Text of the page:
A recent decision by the Antigua and Barbuda Government of Prime Minister Gaston Browne to shift the proposed October 2016 date for the referendum to accede to the Caribbean Court of Justice (CCJ), to a date in early 2017, has prompted the Political Leader of the main opposition National Democratic Congress (NDC), Senator Nazim Burke, to reiterate the importance of consultations before the referendum poll, set for October 27.
Prime Minister Browne took this position after rigorous debate in the Antigua and Barbuda Lower House of Parliament by Opposition Leader, Baldwin Spencer of the United Progressive Party (UPP), who held the view that more time is needed to get the people on board as there is a public perception that the government was “pushing the question down the throat of the people”.
Speaking on this development during the weekly NDC press conference at the party’s headquarters in St. George’s, Sen. Burke noted that when the Keith Mitchell administration indicated its desire to continue along the path of Constitution reform “the stated mission of the Constitution Reform process was to engender an environment conducive to the reform of the Grenada Constitution Order 1973, with the direct consultation of and participation by the people of Grenada so as to build a better bond between the people and the Constitution”.
However, Sen. Burke pointed out that the Cabinet has rejected several recommendations put forward by the people and that even after an agreement was reached of which items would be taken to the referendum, the government-appointed Constitution Reform Advisory Committee (CRAC) failed to hold sufficient rounds of consultations with the people.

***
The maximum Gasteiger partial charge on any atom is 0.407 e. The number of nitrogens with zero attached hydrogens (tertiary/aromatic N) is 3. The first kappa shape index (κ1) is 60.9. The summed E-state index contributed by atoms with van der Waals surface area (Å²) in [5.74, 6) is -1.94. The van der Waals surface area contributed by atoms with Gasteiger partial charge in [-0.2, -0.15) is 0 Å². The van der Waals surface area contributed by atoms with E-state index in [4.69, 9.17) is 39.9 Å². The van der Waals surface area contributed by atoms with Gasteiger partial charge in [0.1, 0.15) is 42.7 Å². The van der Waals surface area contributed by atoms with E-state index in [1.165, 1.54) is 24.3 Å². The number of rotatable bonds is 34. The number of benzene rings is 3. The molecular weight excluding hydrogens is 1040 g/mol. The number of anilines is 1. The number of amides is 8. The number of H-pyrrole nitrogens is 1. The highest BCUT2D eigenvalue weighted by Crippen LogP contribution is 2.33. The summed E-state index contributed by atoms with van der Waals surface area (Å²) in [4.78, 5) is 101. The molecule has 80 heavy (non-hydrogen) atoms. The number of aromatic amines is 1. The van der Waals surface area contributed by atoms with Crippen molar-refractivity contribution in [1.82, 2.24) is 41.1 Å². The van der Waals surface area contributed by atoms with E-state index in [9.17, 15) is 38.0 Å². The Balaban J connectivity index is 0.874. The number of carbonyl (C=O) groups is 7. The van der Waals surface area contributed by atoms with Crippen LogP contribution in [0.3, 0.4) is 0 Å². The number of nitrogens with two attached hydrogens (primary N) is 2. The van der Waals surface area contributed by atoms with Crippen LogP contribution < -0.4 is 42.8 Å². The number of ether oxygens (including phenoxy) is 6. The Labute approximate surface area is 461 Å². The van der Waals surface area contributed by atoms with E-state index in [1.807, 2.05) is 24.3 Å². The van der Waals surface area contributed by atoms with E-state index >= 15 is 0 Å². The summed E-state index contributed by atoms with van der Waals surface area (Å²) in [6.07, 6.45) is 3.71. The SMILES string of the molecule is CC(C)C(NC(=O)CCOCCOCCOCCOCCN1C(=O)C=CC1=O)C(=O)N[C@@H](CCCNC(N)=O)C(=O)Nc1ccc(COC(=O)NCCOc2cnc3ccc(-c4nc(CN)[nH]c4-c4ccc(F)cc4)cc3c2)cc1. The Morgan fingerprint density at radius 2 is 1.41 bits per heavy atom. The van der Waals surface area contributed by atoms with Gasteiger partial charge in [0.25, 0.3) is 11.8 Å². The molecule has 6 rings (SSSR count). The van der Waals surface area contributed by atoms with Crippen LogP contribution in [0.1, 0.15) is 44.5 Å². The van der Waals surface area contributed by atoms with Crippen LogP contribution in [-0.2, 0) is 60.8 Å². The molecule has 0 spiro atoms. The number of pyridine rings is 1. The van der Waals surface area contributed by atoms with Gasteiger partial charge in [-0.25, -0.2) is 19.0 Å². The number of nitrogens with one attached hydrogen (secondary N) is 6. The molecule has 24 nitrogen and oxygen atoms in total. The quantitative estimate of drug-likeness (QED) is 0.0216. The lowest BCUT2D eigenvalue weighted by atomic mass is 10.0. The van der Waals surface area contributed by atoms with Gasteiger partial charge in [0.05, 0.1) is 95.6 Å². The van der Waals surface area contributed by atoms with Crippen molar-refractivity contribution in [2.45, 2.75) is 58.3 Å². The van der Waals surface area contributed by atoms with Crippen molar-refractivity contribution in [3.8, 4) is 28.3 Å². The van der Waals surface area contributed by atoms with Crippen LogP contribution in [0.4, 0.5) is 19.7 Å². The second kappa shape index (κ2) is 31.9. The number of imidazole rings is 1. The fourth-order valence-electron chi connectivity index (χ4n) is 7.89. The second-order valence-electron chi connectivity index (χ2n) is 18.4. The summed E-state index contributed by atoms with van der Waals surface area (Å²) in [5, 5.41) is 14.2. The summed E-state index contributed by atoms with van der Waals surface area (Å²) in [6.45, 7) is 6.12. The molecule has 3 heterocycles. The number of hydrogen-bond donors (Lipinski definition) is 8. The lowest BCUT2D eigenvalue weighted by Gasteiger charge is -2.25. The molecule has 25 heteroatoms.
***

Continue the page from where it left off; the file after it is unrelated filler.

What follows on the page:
“There seems to be a rush to the referendum. The bills were drafted and tabled and passed in the Parliament without consultations. In fact the people were not even aware of what was in those bills”, he told reporters.
“It means that while the people made certain proposals for change in the Constitution they were not given a say in how these changes were going to be expressed”, he said.
Sen. Burke charged that the process “has been flawed from the very beginning and as we speak today the vast majority of Grenadians still do not know (or) understand what are in those bills, and are confused as to what should be put to the people and what they would be expected to do on Constitution reform day”.
The Congress leader had made a call in a December 2015 national address for the ruling New National Party (NNP) administration to postpone taking the bills to Parliament in order to give the people a chance to scrutinise and discuss them and this was ignored.
Sen. Burke said: “It is interesting to note that a similar call was made by the leader of the opposition in Antigua a couple days ago in which they proposed to the government that given the need for greater consultation on the referendum that they too had set for October 27th, 2016.
“The Prime Minister (of Antigua and Barbuda) decided to heed the call and the recommendation by the Leader of the Opposition and postponed the referendum to May of 2017.
“We are talking about a six months extension by the Prime Minister out of recognition that more time is needed in order to consult and ensure that the people have an opportunity to understand and appreciate what they were being asked to vote on.
The NDC has signaled its intention to ask Grenadians to vote “no” in the October 27 exercise aimed at making changes to the 1974 Grenada Constitution.